Chapter 41 Summary

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The Butcher

While he is in London, Jack sees many problems that could be prevented by a bit of common sense. Horses do not mind hard work if they are treated reasonably, and being owned by a good-tempered poor man is better than being ill-treated by a lord or a lady. He is most saddened by how poorly some ponies are being treated; he often sees them struggling to pull heavy loads or being whipped by cruel young boys.

Butchers’ horses are forced to move at great speeds, something Jack does not understand until he spent some time waiting on the street near a butcher’s shop. The driver of the butcher’s cart pulls up in front of the shop, and it is clear the horse is exhausted after being driven too hard. The butcher comes out to the cart and scolds the driver, his son, for treating the horse in such a way after many warnings not to drive so recklessly.

His son interrupts his father’s scolding and tells him angrily that none of it is his fault, for every time he has to make a delivery he is told by his father to “be quick” and “look sharp.” Every delivery seems to be an emergency of some sort, due to poor planning, unexpected company, or other so-called crises. In every case, his father wants him to hurry—so he does. The butcher agrees that it is his customers’ problems which cause the need to rush and he wishes things were different. He would even be a better butcher if his customers planned ahead better and did not make such last-minute decisions. He tells his son to go take care of the horse; if there is another delivery today, the boy must take it himself.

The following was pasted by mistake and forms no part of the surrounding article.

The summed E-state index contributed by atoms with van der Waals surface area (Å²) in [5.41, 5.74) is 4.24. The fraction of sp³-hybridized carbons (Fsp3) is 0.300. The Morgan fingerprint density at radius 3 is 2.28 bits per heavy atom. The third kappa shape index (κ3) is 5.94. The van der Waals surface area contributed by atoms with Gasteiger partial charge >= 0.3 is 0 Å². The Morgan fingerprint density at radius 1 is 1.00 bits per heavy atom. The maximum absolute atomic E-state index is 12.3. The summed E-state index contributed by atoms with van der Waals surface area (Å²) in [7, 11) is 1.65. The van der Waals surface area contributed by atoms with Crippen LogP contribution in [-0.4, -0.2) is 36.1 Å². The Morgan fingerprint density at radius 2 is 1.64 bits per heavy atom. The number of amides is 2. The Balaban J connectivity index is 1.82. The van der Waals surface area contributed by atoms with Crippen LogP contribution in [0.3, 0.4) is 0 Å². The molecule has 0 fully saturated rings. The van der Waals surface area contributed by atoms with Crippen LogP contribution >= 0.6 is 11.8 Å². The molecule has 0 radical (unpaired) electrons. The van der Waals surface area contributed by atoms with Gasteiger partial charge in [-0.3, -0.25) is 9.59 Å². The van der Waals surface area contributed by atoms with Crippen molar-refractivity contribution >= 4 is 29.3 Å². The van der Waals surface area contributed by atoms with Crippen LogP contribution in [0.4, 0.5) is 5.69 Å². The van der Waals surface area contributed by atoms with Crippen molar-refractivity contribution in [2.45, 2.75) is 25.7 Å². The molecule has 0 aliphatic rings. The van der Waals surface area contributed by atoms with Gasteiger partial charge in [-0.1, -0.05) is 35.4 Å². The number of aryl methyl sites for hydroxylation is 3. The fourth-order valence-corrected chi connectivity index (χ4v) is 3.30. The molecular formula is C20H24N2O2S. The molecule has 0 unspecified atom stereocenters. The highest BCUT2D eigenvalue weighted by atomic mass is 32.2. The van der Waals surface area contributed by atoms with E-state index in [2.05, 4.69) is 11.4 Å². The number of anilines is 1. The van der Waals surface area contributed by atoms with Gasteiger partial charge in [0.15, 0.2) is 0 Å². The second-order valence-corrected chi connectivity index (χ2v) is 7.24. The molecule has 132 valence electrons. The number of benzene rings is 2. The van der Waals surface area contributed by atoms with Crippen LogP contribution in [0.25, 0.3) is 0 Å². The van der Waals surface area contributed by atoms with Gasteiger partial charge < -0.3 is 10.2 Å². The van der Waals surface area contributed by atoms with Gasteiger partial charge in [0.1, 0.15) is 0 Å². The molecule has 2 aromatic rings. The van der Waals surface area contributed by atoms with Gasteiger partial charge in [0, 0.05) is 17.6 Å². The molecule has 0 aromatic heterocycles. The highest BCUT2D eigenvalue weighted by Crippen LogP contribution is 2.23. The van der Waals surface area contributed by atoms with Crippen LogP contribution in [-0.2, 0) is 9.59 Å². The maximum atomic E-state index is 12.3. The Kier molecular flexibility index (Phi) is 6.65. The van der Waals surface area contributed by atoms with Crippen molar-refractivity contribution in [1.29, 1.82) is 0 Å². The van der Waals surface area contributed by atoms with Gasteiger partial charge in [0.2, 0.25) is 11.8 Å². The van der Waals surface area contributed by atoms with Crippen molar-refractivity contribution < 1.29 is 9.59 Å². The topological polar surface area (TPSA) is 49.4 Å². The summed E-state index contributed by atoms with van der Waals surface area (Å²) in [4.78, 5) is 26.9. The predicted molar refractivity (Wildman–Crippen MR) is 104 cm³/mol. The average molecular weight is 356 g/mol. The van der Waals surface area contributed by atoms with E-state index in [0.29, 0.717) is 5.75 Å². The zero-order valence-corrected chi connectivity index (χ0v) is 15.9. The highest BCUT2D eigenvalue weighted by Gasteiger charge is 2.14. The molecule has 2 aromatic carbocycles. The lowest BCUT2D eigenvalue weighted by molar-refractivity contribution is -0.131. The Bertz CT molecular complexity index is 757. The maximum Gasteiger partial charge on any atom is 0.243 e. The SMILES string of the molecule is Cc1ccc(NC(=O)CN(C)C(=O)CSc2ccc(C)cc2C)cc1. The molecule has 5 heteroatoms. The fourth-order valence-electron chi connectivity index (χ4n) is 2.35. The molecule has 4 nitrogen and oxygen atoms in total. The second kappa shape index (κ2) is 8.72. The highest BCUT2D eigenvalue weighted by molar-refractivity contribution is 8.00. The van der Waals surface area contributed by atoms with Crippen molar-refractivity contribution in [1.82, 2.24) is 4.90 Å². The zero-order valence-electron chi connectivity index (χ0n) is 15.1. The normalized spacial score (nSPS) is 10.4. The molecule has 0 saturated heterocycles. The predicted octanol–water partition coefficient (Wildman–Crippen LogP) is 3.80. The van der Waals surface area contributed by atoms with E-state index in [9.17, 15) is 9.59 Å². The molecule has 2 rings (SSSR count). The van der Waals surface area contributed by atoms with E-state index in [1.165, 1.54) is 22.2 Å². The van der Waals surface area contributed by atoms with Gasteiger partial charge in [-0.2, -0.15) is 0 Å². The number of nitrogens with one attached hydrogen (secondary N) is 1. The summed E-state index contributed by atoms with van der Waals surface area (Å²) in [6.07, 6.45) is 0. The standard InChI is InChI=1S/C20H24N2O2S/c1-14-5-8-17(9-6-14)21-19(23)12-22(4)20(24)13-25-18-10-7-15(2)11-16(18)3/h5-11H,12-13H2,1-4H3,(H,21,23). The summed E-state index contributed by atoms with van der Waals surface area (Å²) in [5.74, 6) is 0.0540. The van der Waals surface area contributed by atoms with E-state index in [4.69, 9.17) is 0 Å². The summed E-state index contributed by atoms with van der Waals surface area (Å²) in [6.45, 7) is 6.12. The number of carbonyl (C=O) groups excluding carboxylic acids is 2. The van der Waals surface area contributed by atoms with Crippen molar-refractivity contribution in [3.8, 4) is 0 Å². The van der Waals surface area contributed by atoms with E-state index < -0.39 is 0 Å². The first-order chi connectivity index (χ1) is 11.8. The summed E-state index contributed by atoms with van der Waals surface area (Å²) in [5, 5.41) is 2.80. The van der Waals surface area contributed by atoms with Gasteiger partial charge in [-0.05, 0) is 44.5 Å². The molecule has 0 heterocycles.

All boys are not cruel, treating their horses as they would a family pet. Those horses work willingly and hard for their young masters. One young boy regularly drives past the cab stand with vegetables; his horse is old and not particularly handsome, but he works tirelessly for his young master without the need for a whip. An old man regularly drives a coal cart down the street, and he and his horse work together in silent teamwork. The old horse keeps one ear cocked, listening for the slightest sound of his master’s voice; they are like partners who have been together for a long time and understand one another well. The sight of this pair makes Jack happy, for he sees it is possible for an old horse to be happy in a poor place.

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Chapter 40 Summary


Chapter 42 Summary